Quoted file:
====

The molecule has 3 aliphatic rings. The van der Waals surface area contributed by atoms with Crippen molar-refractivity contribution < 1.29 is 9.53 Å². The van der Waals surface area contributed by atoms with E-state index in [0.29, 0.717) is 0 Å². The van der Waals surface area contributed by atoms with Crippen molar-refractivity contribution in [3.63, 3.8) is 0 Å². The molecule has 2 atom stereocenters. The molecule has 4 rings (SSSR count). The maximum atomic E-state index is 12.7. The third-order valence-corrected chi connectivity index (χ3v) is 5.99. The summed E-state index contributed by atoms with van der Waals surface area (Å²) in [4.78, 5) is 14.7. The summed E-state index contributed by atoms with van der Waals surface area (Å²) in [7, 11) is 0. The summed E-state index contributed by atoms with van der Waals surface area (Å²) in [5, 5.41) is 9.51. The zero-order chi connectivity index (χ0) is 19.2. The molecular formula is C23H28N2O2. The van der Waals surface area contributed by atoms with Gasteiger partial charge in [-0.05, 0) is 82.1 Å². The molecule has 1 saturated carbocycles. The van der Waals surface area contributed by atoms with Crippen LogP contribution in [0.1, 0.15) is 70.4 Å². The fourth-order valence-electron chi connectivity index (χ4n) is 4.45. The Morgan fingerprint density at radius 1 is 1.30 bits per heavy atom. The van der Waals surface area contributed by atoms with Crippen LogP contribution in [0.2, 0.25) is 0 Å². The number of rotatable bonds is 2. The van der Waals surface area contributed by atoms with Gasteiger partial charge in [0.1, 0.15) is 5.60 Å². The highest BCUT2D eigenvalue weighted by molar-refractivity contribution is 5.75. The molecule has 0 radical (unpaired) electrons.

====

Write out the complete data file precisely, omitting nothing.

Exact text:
The molecule has 3 aliphatic rings. The van der Waals surface area contributed by atoms with Crippen molar-refractivity contribution < 1.29 is 9.53 Å². The van der Waals surface area contributed by atoms with E-state index in [0.29, 0.717) is 0 Å². The van der Waals surface area contributed by atoms with Crippen molar-refractivity contribution in [3.63, 3.8) is 0 Å². The molecule has 2 atom stereocenters. The molecule has 4 rings (SSSR count). The maximum atomic E-state index is 12.7. The third-order valence-corrected chi connectivity index (χ3v) is 5.99. The summed E-state index contributed by atoms with van der Waals surface area (Å²) in [4.78, 5) is 14.7. The summed E-state index contributed by atoms with van der Waals surface area (Å²) in [7, 11) is 0. The summed E-state index contributed by atoms with van der Waals surface area (Å²) in [5, 5.41) is 9.51. The zero-order chi connectivity index (χ0) is 19.2. The molecular formula is C23H28N2O2. The van der Waals surface area contributed by atoms with Gasteiger partial charge in [-0.05, 0) is 82.1 Å². The molecule has 1 saturated carbocycles. The van der Waals surface area contributed by atoms with Crippen LogP contribution in [0.1, 0.15) is 70.4 Å². The fourth-order valence-electron chi connectivity index (χ4n) is 4.45. The Morgan fingerprint density at radius 1 is 1.30 bits per heavy atom. The van der Waals surface area contributed by atoms with Crippen LogP contribution in [0.2, 0.25) is 0 Å². The number of rotatable bonds is 2. The van der Waals surface area contributed by atoms with Gasteiger partial charge in [0.1, 0.15) is 5.60 Å². The highest BCUT2D eigenvalue weighted by molar-refractivity contribution is 5.75. The molecule has 0 radical (unpaired) electrons.